The rest of your post was sensible, so I was not sure if you were joking or not.

    Wasn't boggle a board game?
    Reply
  • extraflamey22 - Thursday, November 22, 2007 - link

    As a matter of fact, it is a board game. I use it as short-hand for "that just boggles the mind...(i.e. doesn't make sense)", which may or may not be common usage, but hey, it's how I talk. :) Reply
  • lectrolyte - Tuesday, November 20, 2007 - link

    Hi,

    First time posting here, I've noticed that no one has made any comment about the power useage of the processors. The claim that the Intel processor is more efficient at idle is only telling half the story and is misleading.

    Intel has quiet clearly claimed the performance crown with the core 2 duo but anyone who has been following the direction of the industry over the last couple of years will notice that performance is not as much of an issue as it used to be. Even a three year old processor can quite happily perform most everyday tasks, qed performance is no longer king.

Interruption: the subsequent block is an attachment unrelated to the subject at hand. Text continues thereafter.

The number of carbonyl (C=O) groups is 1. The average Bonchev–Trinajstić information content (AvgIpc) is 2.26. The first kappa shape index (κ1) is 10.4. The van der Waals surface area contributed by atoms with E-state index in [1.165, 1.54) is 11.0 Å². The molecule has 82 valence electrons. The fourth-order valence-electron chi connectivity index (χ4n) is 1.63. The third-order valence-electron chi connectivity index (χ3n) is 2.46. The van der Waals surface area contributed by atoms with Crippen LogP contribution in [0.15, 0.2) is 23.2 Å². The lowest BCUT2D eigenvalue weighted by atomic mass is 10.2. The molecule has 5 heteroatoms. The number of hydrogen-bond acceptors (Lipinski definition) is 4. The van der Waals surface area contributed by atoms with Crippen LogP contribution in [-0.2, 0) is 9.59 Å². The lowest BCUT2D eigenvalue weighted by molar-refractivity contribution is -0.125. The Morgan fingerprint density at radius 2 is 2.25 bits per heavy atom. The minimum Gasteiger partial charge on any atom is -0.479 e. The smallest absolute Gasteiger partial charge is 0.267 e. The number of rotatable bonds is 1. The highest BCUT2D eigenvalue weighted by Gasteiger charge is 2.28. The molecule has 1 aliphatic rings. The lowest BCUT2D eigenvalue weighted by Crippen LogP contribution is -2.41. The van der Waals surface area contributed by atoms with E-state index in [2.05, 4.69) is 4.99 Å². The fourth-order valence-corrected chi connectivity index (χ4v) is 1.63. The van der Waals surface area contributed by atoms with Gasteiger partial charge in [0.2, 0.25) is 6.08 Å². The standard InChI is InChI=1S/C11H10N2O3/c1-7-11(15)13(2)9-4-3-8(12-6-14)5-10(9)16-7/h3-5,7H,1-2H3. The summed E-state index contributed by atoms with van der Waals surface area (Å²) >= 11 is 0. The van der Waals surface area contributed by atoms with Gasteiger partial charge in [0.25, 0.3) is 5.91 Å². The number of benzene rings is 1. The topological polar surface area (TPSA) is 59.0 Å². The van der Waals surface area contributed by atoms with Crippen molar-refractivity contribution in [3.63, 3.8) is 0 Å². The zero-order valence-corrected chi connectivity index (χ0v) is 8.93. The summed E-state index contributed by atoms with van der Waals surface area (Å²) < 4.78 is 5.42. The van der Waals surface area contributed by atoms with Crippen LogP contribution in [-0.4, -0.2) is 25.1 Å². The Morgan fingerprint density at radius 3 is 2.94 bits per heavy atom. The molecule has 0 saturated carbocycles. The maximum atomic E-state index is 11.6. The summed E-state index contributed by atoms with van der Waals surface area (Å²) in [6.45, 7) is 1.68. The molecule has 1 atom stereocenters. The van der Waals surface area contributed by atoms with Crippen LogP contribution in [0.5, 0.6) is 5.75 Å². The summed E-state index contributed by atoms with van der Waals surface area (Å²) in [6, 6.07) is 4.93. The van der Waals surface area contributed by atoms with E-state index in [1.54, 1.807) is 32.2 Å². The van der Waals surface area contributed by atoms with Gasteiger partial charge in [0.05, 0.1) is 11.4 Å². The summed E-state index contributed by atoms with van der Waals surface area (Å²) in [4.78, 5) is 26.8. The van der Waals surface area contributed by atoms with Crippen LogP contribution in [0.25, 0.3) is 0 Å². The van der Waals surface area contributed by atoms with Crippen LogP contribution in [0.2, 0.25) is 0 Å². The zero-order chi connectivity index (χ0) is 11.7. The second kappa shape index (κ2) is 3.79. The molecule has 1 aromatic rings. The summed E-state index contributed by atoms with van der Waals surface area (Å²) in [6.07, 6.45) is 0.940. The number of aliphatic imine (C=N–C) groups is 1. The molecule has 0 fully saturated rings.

Alot of effort is being placed into efficiency and performance per a watt. Evidence of this can be seen from VIA still being alive and well selling it's C7 processors, the growth of AMD in the datacentre and the growth of dual core chips.

    I wont say that the phenom is a stellar peformer it's not, but if you look at the improvements that have been made to it you will notice that most of them centre around power management and efficiency.